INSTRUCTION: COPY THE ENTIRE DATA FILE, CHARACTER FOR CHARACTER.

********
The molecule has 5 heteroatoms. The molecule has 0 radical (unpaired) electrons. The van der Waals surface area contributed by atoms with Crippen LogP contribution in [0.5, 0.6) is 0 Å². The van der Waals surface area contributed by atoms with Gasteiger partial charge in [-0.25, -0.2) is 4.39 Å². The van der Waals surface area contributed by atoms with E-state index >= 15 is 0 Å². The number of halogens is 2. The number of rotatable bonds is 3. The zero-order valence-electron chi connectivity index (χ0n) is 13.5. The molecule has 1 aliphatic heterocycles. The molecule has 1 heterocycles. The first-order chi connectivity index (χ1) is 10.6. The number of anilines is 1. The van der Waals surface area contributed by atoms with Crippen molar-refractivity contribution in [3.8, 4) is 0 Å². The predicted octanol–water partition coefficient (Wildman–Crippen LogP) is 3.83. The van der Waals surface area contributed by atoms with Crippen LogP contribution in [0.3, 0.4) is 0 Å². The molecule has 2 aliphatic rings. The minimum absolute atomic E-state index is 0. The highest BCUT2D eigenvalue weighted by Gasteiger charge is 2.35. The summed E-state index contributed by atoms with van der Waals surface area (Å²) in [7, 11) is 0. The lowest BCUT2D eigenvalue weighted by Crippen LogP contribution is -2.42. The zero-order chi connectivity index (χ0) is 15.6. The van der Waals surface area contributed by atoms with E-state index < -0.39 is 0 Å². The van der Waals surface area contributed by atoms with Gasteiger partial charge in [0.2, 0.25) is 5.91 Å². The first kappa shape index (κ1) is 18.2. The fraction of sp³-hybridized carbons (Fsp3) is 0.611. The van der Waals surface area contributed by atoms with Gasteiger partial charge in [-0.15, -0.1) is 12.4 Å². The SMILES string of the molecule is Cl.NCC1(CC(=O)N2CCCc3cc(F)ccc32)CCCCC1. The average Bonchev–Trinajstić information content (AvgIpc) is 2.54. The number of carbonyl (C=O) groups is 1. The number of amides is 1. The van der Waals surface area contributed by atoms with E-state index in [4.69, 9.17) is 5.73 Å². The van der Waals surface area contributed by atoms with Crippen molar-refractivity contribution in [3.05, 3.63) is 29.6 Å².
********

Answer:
The molecule has 5 heteroatoms. The molecule has 0 radical (unpaired) electrons. The van der Waals surface area contributed by atoms with Crippen LogP contribution in [0.5, 0.6) is 0 Å². The van der Waals surface area contributed by atoms with Gasteiger partial charge in [-0.25, -0.2) is 4.39 Å². The van der Waals surface area contributed by atoms with E-state index >= 15 is 0 Å². The number of halogens is 2. The number of rotatable bonds is 3. The zero-order valence-electron chi connectivity index (χ0n) is 13.5. The molecule has 1 aliphatic heterocycles. The molecule has 1 heterocycles. The first-order chi connectivity index (χ1) is 10.6. The number of anilines is 1. The van der Waals surface area contributed by atoms with Crippen molar-refractivity contribution in [3.8, 4) is 0 Å². The predicted octanol–water partition coefficient (Wildman–Crippen LogP) is 3.83. The van der Waals surface area contributed by atoms with Crippen LogP contribution in [0.3, 0.4) is 0 Å². The molecule has 2 aliphatic rings. The minimum absolute atomic E-state index is 0. The highest BCUT2D eigenvalue weighted by Gasteiger charge is 2.35. The summed E-state index contributed by atoms with van der Waals surface area (Å²) in [7, 11) is 0. The lowest BCUT2D eigenvalue weighted by Crippen LogP contribution is -2.42. The zero-order chi connectivity index (χ0) is 15.6. The van der Waals surface area contributed by atoms with E-state index < -0.39 is 0 Å². The van der Waals surface area contributed by atoms with Gasteiger partial charge in [0.2, 0.25) is 5.91 Å². The first kappa shape index (κ1) is 18.2. The fraction of sp³-hybridized carbons (Fsp3) is 0.611. The van der Waals surface area contributed by atoms with Gasteiger partial charge in [-0.15, -0.1) is 12.4 Å². The SMILES string of the molecule is Cl.NCC1(CC(=O)N2CCCc3cc(F)ccc32)CCCCC1. The average Bonchev–Trinajstić information content (AvgIpc) is 2.54. The number of carbonyl (C=O) groups is 1. The number of amides is 1. The van der Waals surface area contributed by atoms with E-state index in [4.69, 9.17) is 5.73 Å². The van der Waals surface area contributed by atoms with Crippen molar-refractivity contribution in [3.05, 3.63) is 29.6 Å².